We have updated our Terms of Use.
Please read our new Privacy Statement before continuing.

All in the name

23 June 2020 By Una Galani

Sovereign wealth funds are having their moment. These state-owned outfits come in a dizzying array of shapes and sizes. But they are all mostly considered as “rainy-day” funds for future generations. As the Covid-19 pandemic pushes economies around the world to their limits, these vehicles will play a big role in managing the fallout.

The clearest example so far is in Singapore. Temasek stepped up this month to back a $1.5 billion recapitalisation of Sembcorp Marine, a shipbuilding and repair group. Earlier this year, the fund underwrote most of a $13 billion funding package for Singapore Airlines. These deals, assisting two industries that support as much as one-fifth of the city-state’s GDP, might be viewed as investments as much as bailouts thanks to a long-term return horizon.

A stronger economy will indirectly shore up Temasek’s other local investments: Singapore makes up 26% of the group’s total portfolio, valued at $224 billion. It’s notable that Temasek prefers to be known as an “investment holding company” which makes decisions at an arm’s length from the government and has a higher risk appetite than its more traditional peer and compatriot GIC. It is still a sovereign fund of sorts, though.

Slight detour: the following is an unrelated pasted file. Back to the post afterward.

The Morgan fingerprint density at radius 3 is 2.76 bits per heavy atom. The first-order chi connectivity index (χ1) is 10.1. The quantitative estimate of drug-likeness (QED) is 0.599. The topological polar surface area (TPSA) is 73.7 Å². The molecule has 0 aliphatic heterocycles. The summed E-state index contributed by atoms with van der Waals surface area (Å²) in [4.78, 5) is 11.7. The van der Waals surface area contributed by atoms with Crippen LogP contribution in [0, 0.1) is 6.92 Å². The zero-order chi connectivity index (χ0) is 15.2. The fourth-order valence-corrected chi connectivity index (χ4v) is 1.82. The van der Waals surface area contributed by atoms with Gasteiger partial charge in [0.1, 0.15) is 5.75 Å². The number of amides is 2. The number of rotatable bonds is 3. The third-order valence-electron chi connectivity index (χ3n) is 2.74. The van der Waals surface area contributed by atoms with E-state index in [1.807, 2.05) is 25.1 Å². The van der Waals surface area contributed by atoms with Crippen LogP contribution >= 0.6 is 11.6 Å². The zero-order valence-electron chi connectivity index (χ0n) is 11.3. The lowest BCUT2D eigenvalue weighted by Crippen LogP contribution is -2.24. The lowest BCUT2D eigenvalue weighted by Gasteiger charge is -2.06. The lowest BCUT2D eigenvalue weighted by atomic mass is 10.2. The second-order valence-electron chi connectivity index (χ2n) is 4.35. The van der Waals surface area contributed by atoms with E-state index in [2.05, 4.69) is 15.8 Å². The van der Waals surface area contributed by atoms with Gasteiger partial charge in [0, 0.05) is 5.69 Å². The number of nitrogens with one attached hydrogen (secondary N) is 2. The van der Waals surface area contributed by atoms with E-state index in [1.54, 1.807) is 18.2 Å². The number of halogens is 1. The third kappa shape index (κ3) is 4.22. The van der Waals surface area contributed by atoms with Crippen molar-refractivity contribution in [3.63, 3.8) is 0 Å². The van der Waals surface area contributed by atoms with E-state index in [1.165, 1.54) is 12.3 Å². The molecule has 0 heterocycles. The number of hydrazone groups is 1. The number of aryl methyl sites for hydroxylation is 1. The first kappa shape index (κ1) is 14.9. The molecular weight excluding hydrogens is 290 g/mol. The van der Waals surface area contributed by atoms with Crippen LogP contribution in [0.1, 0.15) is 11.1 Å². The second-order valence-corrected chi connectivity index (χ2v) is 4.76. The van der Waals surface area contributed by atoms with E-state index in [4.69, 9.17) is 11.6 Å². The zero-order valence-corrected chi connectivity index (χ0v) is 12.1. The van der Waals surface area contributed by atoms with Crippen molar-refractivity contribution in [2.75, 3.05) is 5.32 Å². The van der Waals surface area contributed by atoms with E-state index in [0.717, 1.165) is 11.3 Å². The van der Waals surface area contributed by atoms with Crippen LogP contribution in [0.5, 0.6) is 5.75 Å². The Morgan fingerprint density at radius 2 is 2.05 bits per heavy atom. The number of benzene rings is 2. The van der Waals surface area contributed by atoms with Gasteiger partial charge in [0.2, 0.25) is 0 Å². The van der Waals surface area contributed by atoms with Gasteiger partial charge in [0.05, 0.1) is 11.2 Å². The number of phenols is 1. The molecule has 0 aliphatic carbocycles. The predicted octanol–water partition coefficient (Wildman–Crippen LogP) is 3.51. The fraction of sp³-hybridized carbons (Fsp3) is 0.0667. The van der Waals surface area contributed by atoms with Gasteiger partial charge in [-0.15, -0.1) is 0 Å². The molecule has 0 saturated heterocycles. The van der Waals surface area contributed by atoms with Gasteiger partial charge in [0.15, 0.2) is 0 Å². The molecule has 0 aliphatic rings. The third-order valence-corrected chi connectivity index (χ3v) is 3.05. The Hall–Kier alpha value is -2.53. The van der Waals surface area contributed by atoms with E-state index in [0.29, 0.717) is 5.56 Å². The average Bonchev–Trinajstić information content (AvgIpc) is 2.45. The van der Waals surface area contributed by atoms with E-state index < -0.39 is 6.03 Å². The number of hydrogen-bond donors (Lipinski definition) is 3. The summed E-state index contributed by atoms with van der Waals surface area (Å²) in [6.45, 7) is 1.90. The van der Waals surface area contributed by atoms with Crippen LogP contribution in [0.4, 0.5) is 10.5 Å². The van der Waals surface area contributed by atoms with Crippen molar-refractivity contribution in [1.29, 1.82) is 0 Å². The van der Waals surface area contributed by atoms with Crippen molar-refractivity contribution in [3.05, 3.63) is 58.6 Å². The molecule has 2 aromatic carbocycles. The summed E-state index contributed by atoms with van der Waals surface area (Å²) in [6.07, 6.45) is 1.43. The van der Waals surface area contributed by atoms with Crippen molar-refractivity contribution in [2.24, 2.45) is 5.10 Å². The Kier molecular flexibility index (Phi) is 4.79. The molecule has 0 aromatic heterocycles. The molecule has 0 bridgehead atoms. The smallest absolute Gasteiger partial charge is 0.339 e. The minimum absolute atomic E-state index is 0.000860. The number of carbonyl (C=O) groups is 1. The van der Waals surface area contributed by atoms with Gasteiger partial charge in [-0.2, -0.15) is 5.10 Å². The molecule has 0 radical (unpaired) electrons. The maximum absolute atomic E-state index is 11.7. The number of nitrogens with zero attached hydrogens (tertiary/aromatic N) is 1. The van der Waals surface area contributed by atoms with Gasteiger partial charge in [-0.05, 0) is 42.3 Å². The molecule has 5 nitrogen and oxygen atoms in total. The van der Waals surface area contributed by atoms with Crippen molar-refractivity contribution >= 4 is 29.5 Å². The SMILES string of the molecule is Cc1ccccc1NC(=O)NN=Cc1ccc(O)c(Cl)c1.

It’s not a bad time to prop up local assets of strategic worth: global valuations are at multi-year highs. That makes any overseas spending spree, like the one Saudi Arabia’s $300 billion Public Investment Fund is on, particularly risky.

As a group, sovereign funds have doubled their participation in local economies since 2015, according to The International Forum of Sovereign Wealth Funds. The pandemic will accelerate this trend, especially as funds have more cash on hand: 31% revealed plans for an overweight cash position in the next 12 months, the SWFI’s March 2020 survey shows.

Others will follow. Abu Dhabi’s Mubadala, for example, may link up assets with Dubai, which is facing its most severe crisis since its 2009 real estate-led debt nightmare, according to a Reuters report citing three sources. Although Khazanah Nasional has downplayed the idea it could bail out Malaysia Airlines, it may have to step in if no one else will. Sovereign funds will continue to hunt for bargains beyond their own shores but expect an increased focus at home.


Email a friend

Please complete the form below.

Required fields *


(Separate multiple email addresses with commas)